The Summer I Learned To Hate Ron Davis

I was only three years old during the 1984 season. I hated eggs and potty training, but I'm sure I had few thoughts on Ron Davis. The first year I paid attention to the Twins was 1987. That was a good year to start, I think.

Now that I'm older, I understood the hatred for Ron Davis, even if it was irrational. I felt somewhat similar in 2001 watching LaTroy Hawkins blow save after save. It wasn't in September, but he was partly responsible for the Twins fading down the stretch. So I understood it. But I didn't get it.

So I decided to try and live it. I bought the 1984 season for Diamond Mind Baseball and played with the hometown team. Unlike Billy Gardner, I knew that Davis wasn't going to be much good. So I didn't use him as often.

Gardner put him out there for 83 innings, while I could only stomach 55. In real life, Davis blew 14 of 43 save opportunities. He thrived even worse for me, blowing 8 of 18 save opportunities. Overall, though, his statistic wound up about the same with a virtually identical WHIP and strikeout rate.

Why did I even let him pitch that often? Well, the main problem with the 1984 Twins was that all of their relief pitchers were terrible. Some of them had decent ERAs, but none of them could be counted on to close anything as difficult as a cupboard door. Thus, I burned through relievers quite a bit, and Lysander and Filson had even worse luck than Davis. Gardner must have hated his relief options as well, since the Twins threw 32 complete games that year. I allowed them to pitch 42.

How did the season go? John Castino was on fire before I lost him to a career-ending injury. Brunansky led the way with 36 homers. Puckett was brilliant on defense, as expected (he had one of the best seasons ever for a centerfielder that year). Hrbek underperformed his near MVP year, though he still played well. The starting pitching was good, despite Butcher and Smithson allowing 69 homers between them.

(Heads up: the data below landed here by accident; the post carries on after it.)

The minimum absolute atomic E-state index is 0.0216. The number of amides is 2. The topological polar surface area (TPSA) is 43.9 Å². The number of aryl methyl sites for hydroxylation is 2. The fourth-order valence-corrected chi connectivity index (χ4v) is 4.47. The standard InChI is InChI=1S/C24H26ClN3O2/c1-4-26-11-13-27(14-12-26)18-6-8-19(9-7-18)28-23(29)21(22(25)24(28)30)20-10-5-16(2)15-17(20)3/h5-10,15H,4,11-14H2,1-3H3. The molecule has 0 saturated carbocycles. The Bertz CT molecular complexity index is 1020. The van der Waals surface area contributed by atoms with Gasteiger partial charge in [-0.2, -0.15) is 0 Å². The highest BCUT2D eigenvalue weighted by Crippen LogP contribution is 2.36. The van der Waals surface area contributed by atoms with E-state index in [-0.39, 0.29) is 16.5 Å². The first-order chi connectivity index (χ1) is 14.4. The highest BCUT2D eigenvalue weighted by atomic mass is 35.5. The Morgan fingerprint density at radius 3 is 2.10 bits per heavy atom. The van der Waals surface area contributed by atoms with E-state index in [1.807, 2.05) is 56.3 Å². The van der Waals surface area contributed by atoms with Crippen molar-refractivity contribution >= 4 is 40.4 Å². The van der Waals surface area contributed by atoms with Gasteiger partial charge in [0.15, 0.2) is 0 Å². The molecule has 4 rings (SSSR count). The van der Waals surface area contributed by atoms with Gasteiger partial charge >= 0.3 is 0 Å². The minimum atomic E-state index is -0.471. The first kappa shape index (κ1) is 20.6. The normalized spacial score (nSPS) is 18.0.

In an early series against the Angels, the Twins had blown a 9-2 lead to lose 16-14. The next game was more of the same, blowing a 7-2 lead to go down 15-9.  But a Brunansky grand slam and a clutch Darrell Brown single tied it in the 9th. Hrbek walked off the game with a homer to win 16-15.

Instead of fighting the Royals and the Angels for a playoff spot, they only had the Royals to contend with, the Angels somehow finishing with 102 losses in this simulation. The Twins led the division nearly the entire way, but after a three game-sweep at the Royals in early September, the Twins had blown an 8 game lead and were tied.  All dramatics soon vanished, however, when they swept the Royals at home the week after and reeled off 13 wins in 18 days. They lost three games in a row to end the season, but still finished the division with 89 wins (3 ahead of the Royals) and a division championship.

Of course, the 1984 Tigers were waiting. In game one of the ALDS, Viola blew a 2-0 lead late. But the Twins evened it up with a 7-6 victory in game 2, thanks to a Hrbek come-from-behind blast in the 8th. Game 3 was a 4-3 loss, thanks to Smithson and Filson blowing another lead. And Game 4 ended the series, with another 4-3 loss.

One guess as to who gave up that 4th run.

6 thoughts on “The Summer I Learned To Hate Ron Davis”

    1. Just to be clear, I don't hate him, I just hate that he pitched for the Twins.

      When I first moved out to LA, some friends and I saw him throwing sideline pre-game at a preseason exhibition ('85? '86?) and the girlfriend of a friend of mine was trying to get his attention. I told her to call him "R.D." and sure enough, he looked over and said hello.

      He wrecked a lot of games I attended at the Big A. But so did Brian Downing. This game sealed it for me.

      1. He was a good reliever for the Yanks. He literally had zero good years after he left them, though some were more disastrous tan others.

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